As a bisexual person, I have seen this in my own community. Folks who don’t identify with the L or the G in our beautiful acronym often face different forms of discrimination, including from the 2SLGBTQ+ community at large. Although heterosexism and homophobia from cisgender heterosexual communities hurts, the discrimination and exclusion can feel even more damaging when it comes from your own community of other 2SLGBTQ+ folks. 

What support do bisexual folks need?

In 2015, Planned Parenthood Toronto and research partners conducted research on the sexual and reproductive health needs of young bisexual women in Toronto. This study spoke to 35 participants on their needs and put together helpful information for healthcare providers and bisexual women in providing and getting the care they needed.

From bi-erasure to cissexism, those who answered the survey identified the many ways in which their healthcare providers, as well as healthcare information in general (e.g. pamphlets, sexual education, etc.) often centers  monosexual individuals and erases bisexual identities. 

Sexual health is also an area where bisexual men face unique challenges, including higher sexually transmitted infection rates than their straight and gay counterparts. Similar to those from the Planned Parenthood study,  bisexual men involved in a study from the American Journal of Preventive Medicine also identified biphobia as a reason why bisexual folks have poorer health outcomes. This study also looked at the ways in which other forms of marginalization such as racism, can further contribute to these unmet sexual health needs. 

Both of these studies*, indicate a need to close the significant bisexual knowledge gap and offer more bi-inclusive sexual health (and other health) information  that allows bisexual folks to feel more comfortable in their identities.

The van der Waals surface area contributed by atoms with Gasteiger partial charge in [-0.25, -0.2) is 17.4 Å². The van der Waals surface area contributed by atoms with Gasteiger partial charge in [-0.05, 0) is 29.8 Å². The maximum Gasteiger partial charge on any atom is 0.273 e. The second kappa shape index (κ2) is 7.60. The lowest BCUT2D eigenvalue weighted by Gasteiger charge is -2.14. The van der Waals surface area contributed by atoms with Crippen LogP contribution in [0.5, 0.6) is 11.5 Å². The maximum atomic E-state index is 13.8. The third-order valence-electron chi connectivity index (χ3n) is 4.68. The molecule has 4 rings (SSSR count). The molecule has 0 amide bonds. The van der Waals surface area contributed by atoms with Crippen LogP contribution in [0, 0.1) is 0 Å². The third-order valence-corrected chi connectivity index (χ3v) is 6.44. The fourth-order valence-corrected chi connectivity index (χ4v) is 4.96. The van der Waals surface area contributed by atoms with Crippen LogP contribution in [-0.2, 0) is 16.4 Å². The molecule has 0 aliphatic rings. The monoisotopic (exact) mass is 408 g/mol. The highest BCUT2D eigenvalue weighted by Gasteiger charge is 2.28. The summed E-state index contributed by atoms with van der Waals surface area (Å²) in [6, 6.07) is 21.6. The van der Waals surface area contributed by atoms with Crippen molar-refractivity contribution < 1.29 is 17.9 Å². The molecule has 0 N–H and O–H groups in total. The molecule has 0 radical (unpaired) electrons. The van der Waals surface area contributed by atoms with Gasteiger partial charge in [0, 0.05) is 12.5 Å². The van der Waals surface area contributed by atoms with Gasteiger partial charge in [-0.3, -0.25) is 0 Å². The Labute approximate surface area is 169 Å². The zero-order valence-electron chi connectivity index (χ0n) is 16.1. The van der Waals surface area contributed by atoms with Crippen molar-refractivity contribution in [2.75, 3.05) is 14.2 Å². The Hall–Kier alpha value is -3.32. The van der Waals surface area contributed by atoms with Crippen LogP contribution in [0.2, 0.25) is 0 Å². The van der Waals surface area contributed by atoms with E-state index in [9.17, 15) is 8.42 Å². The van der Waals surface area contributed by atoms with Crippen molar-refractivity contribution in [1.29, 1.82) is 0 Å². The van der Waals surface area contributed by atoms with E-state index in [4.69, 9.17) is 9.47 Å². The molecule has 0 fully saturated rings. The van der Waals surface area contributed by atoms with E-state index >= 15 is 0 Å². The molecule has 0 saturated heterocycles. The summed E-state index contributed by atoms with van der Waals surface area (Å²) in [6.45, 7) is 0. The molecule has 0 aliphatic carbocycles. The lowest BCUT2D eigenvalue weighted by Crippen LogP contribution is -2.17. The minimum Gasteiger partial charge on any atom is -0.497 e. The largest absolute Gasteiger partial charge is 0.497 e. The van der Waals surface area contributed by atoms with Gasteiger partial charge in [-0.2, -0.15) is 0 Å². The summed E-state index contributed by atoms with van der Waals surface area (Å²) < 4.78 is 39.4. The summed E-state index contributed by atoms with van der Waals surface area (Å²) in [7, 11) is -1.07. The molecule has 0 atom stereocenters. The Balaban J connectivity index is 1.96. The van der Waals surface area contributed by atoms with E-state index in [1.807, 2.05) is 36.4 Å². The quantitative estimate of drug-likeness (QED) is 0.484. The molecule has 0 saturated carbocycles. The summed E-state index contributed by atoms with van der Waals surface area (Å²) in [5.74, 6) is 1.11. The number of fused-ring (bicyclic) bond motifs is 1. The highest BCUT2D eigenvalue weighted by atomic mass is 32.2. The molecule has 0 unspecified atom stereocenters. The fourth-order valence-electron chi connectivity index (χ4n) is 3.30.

Saying bye to biphobia

Although we have made great strides as a larger community on inclusion, bisexual folks continue to face biphobia that prevents them from feeling fully comfortable in themselves or in the larger 2SLGBTQ+ community. As we enter October, which is 2SLGBTQ+ History Month in Canada, it’s important to remember that bisexual folks have always been here and will continue to be here. 

From historic bisexuals like Frida Kahlo and Freddie Mercury to modern bisexual and pansexual heros like Cheri DiNovo, former Canadian politician and the only woman to sign the “We Demand” document in 1971, and Janelle Monáe, bisexual people are strong, beautiful, artistic, resilient, and loving. It is time to do away with the biphobic notions of the past and celebrate the beauty of the fluid identities in the 2SLGBTQ+ community.

Now, to end us off, let’s check out this music video from Crazy Ex-Girlfriend of the bisexual song “Gettin’ Bi” (please note: this song is a bit binary but bisexuality is and should be inclusive of all genders, including non-binary identities!). 

*We recognize that only the Planned Parenthood study was explicitly inclusive of trans and non-binary individuals and that people of all genders can and do identify as bisexual